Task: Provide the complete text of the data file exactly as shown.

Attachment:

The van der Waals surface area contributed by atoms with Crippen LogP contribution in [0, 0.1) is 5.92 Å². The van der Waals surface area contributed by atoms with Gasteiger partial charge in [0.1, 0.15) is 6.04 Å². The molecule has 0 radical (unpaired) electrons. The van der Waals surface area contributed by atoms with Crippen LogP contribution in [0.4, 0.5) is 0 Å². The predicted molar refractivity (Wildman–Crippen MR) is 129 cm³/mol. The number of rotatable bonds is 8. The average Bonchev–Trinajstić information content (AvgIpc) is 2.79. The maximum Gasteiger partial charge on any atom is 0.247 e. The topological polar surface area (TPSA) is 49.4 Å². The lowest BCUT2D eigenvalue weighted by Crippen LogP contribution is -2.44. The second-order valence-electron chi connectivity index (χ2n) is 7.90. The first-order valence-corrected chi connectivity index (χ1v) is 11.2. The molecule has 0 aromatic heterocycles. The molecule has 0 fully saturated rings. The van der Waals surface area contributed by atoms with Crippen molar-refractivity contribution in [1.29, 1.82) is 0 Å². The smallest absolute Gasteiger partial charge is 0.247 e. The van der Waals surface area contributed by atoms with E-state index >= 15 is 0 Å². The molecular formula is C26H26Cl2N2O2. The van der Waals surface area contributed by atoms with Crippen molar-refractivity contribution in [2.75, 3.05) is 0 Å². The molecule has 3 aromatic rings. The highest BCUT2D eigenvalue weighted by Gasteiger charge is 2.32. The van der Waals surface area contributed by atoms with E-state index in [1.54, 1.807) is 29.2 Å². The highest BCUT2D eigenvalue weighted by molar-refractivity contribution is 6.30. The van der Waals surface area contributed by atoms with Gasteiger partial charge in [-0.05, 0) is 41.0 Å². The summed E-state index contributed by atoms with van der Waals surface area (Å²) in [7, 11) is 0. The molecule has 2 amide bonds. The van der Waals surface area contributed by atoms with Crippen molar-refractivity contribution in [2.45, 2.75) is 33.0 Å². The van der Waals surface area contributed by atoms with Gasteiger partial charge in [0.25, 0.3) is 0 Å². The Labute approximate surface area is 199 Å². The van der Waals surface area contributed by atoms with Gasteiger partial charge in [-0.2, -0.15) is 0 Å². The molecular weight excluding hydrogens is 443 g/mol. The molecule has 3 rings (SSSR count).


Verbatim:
The van der Waals surface area contributed by atoms with Crippen LogP contribution in [0, 0.1) is 5.92 Å². The van der Waals surface area contributed by atoms with Gasteiger partial charge in [0.1, 0.15) is 6.04 Å². The molecule has 0 radical (unpaired) electrons. The van der Waals surface area contributed by atoms with Crippen LogP contribution in [0.4, 0.5) is 0 Å². The predicted molar refractivity (Wildman–Crippen MR) is 129 cm³/mol. The number of rotatable bonds is 8. The average Bonchev–Trinajstić information content (AvgIpc) is 2.79. The maximum Gasteiger partial charge on any atom is 0.247 e. The topological polar surface area (TPSA) is 49.4 Å². The lowest BCUT2D eigenvalue weighted by Crippen LogP contribution is -2.44. The second-order valence-electron chi connectivity index (χ2n) is 7.90. The first-order valence-corrected chi connectivity index (χ1v) is 11.2. The molecule has 0 aromatic heterocycles. The molecule has 0 fully saturated rings. The van der Waals surface area contributed by atoms with Crippen molar-refractivity contribution in [1.29, 1.82) is 0 Å². The smallest absolute Gasteiger partial charge is 0.247 e. The van der Waals surface area contributed by atoms with E-state index >= 15 is 0 Å². The molecular formula is C26H26Cl2N2O2. The van der Waals surface area contributed by atoms with Crippen molar-refractivity contribution in [2.75, 3.05) is 0 Å². The molecule has 3 aromatic rings. The highest BCUT2D eigenvalue weighted by Gasteiger charge is 2.32. The van der Waals surface area contributed by atoms with E-state index in [1.54, 1.807) is 29.2 Å². The highest BCUT2D eigenvalue weighted by molar-refractivity contribution is 6.30. The van der Waals surface area contributed by atoms with Gasteiger partial charge in [-0.05, 0) is 41.0 Å². The summed E-state index contributed by atoms with van der Waals surface area (Å²) in [7, 11) is 0. The molecule has 2 amide bonds. The van der Waals surface area contributed by atoms with Crippen molar-refractivity contribution in [2.45, 2.75) is 33.0 Å². The van der Waals surface area contributed by atoms with Gasteiger partial charge in [0.25, 0.3) is 0 Å². The Labute approximate surface area is 199 Å². The van der Waals surface area contributed by atoms with Gasteiger partial charge in [-0.2, -0.15) is 0 Å². The molecular weight excluding hydrogens is 443 g/mol. The molecule has 3 rings (SSSR count).